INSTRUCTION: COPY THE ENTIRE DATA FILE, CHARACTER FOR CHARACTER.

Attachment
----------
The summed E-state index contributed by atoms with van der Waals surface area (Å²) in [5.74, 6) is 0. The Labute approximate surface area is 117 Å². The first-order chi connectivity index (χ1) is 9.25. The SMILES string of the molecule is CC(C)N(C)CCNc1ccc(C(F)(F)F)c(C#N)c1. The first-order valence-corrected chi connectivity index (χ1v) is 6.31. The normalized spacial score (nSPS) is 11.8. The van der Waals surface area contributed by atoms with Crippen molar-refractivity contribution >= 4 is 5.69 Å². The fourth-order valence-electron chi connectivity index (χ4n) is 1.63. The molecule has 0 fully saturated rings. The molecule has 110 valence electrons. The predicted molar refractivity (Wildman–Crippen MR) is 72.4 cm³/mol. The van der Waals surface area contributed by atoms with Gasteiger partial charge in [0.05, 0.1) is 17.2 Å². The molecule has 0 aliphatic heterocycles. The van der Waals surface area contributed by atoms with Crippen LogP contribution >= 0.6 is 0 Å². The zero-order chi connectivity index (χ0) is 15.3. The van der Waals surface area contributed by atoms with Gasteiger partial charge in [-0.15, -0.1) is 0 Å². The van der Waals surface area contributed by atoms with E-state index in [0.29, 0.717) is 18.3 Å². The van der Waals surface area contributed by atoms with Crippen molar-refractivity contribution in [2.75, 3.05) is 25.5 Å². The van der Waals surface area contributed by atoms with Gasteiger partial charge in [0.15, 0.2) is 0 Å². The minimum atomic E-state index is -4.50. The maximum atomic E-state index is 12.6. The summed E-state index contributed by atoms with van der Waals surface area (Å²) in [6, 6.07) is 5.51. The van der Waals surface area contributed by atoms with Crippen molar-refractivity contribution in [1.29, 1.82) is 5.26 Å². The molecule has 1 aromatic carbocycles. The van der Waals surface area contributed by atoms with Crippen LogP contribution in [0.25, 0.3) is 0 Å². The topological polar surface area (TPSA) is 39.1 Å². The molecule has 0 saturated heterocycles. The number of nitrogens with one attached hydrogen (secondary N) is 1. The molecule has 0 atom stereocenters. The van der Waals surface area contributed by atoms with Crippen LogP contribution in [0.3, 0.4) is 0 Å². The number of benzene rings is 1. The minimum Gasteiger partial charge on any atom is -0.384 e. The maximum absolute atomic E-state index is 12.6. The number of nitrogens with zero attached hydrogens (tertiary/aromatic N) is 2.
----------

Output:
The summed E-state index contributed by atoms with van der Waals surface area (Å²) in [5.74, 6) is 0. The Labute approximate surface area is 117 Å². The first-order chi connectivity index (χ1) is 9.25. The SMILES string of the molecule is CC(C)N(C)CCNc1ccc(C(F)(F)F)c(C#N)c1. The first-order valence-corrected chi connectivity index (χ1v) is 6.31. The normalized spacial score (nSPS) is 11.8. The van der Waals surface area contributed by atoms with Crippen molar-refractivity contribution >= 4 is 5.69 Å². The fourth-order valence-electron chi connectivity index (χ4n) is 1.63. The molecule has 0 fully saturated rings. The molecule has 110 valence electrons. The predicted molar refractivity (Wildman–Crippen MR) is 72.4 cm³/mol. The van der Waals surface area contributed by atoms with Gasteiger partial charge in [0.05, 0.1) is 17.2 Å². The molecule has 0 aliphatic heterocycles. The van der Waals surface area contributed by atoms with Crippen LogP contribution >= 0.6 is 0 Å². The zero-order chi connectivity index (χ0) is 15.3. The van der Waals surface area contributed by atoms with Gasteiger partial charge in [-0.15, -0.1) is 0 Å². The van der Waals surface area contributed by atoms with E-state index in [0.29, 0.717) is 18.3 Å². The van der Waals surface area contributed by atoms with Crippen molar-refractivity contribution in [2.75, 3.05) is 25.5 Å². The van der Waals surface area contributed by atoms with Gasteiger partial charge in [0.15, 0.2) is 0 Å². The minimum atomic E-state index is -4.50. The maximum atomic E-state index is 12.6. The summed E-state index contributed by atoms with van der Waals surface area (Å²) in [6, 6.07) is 5.51. The van der Waals surface area contributed by atoms with Crippen molar-refractivity contribution in [1.29, 1.82) is 5.26 Å². The molecule has 1 aromatic carbocycles. The van der Waals surface area contributed by atoms with Crippen LogP contribution in [0.25, 0.3) is 0 Å². The topological polar surface area (TPSA) is 39.1 Å². The molecule has 0 saturated heterocycles. The number of nitrogens with one attached hydrogen (secondary N) is 1. The molecule has 0 atom stereocenters. The van der Waals surface area contributed by atoms with Crippen LogP contribution in [0.3, 0.4) is 0 Å². The number of benzene rings is 1. The minimum Gasteiger partial charge on any atom is -0.384 e. The maximum absolute atomic E-state index is 12.6. The number of nitrogens with zero attached hydrogens (tertiary/aromatic N) is 2.